But we know from cognitive science that people…think in frames. … To be accepted, the truth must fit people’s frames. If the facts do not fit a frame, the frame stays and the facts bounce off. … Neuroscience tells us that each of the concepts we have — the long-term concepts that structure how we think — is instantiated in the synapses of our brains. Concepts are not things that can be changed just by someone telling us a fact. We may be presented with facts, but for us to make sense of them, they have to fit what is already in the synapses of the brain. Otherwise, facts go in and then they go right back out. They are not heard, or they or not accepted as facts, or they mystify us: Why would anyone have said that? Then we label the fact as irrational, crazy, or stupid. (p. 17)
It’s an important idea that those of us in the echo chamber (yes, I’ve just decided to own it) must consider more closely. Until we think of effective ways to frame the facts that have so transformed our own understandings about instructional practice, it won’t do us any good to keep lobbing them at others who, for whatever reason, are not as convinced as we are of their promise. We can continue to ask ourselves why research-verified practices aren’t taking root, we can continue to get frustrated at the practitioners who can’t seem to accept such clear truths, or we can get working on what actually, at a cognitive level, moves people’s thinking and actions.
However wrongly we all may be doing it, here’s some good news: Dan Willingham is on it. Already a thought-leader in areas of cognitive-scientific learning theories, Willingham’s latest book, Raising Kids Who Read: What Parents and Teachers Can Do, explains the cognitive science behind effective, rewarding reading. Of course, right? It’s Willingham! This time, though, such messages are presented with considerably elevated ‘frame appeal’. Without ever backing off the ‘long-game’, stressful aspects of building strong reading comprehension, for instance, he continually emphasizes reading as a fun and vital pursuit, all the while urging educators and parents to always do the same. Realizing this is a tough balance to achieve, he makes space in every chapter to pass on easily applicable practice tips. Also, Willingham dedicated his recent researchED talk in New York to instructing the assembled on things to know if they want to become better persuaders: cognitive and emotional processes girding people’s beliefs, how best to push, how best to lay off, and so on.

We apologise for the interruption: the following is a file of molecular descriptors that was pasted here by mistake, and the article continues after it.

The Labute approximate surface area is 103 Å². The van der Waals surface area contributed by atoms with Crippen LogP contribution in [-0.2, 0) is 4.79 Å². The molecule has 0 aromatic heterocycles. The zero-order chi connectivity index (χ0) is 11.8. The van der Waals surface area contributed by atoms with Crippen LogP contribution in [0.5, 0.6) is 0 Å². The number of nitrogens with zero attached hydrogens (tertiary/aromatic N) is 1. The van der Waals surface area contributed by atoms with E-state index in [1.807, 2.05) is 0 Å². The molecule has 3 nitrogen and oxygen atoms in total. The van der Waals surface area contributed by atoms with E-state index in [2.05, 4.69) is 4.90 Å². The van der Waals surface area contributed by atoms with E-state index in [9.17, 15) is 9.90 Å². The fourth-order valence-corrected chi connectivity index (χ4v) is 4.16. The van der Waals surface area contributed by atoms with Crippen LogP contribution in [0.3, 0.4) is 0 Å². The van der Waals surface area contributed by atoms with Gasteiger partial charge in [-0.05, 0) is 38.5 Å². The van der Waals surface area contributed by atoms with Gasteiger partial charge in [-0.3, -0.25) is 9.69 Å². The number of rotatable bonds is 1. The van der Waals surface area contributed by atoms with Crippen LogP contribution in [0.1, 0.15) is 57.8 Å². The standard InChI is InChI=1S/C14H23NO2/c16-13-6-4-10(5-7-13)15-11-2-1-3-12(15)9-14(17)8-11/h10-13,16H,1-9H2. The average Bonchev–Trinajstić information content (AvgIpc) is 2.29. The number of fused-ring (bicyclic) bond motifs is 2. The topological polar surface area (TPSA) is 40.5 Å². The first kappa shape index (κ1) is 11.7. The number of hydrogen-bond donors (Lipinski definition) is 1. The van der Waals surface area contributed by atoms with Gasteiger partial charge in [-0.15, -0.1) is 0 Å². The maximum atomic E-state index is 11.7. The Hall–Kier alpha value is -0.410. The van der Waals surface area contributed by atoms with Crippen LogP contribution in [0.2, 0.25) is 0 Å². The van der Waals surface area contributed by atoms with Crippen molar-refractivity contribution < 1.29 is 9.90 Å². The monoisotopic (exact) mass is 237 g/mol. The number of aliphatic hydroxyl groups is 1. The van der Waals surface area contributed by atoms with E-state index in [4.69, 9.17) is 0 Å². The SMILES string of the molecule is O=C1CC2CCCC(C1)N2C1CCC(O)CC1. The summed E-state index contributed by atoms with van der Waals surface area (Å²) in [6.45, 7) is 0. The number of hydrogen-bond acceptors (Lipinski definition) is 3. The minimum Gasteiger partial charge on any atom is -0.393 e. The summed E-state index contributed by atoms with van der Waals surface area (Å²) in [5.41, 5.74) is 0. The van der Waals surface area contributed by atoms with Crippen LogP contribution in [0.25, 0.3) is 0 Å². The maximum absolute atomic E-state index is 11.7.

I’ll end here with a challenge: First to think about how you tend to frame all that learning you’ve been doing about effective instruction for others, and second — especially if you realize you haven’t yet bothered to frame — to consider building effective frames for those great facts. Without such frames, after all, those facts alone likely won’t have the torque necessary to move others’ practices. Oh, and this: if you’re unsure what ‘proper framing’ looks like, give Lakoff’s work a look. He’s far better at describing why language has the effect it does than I could ever hope to be (especially in the space of a blog entry), and his examples, though largely based in political debates, provide wonderful concept illustrations. Frame on!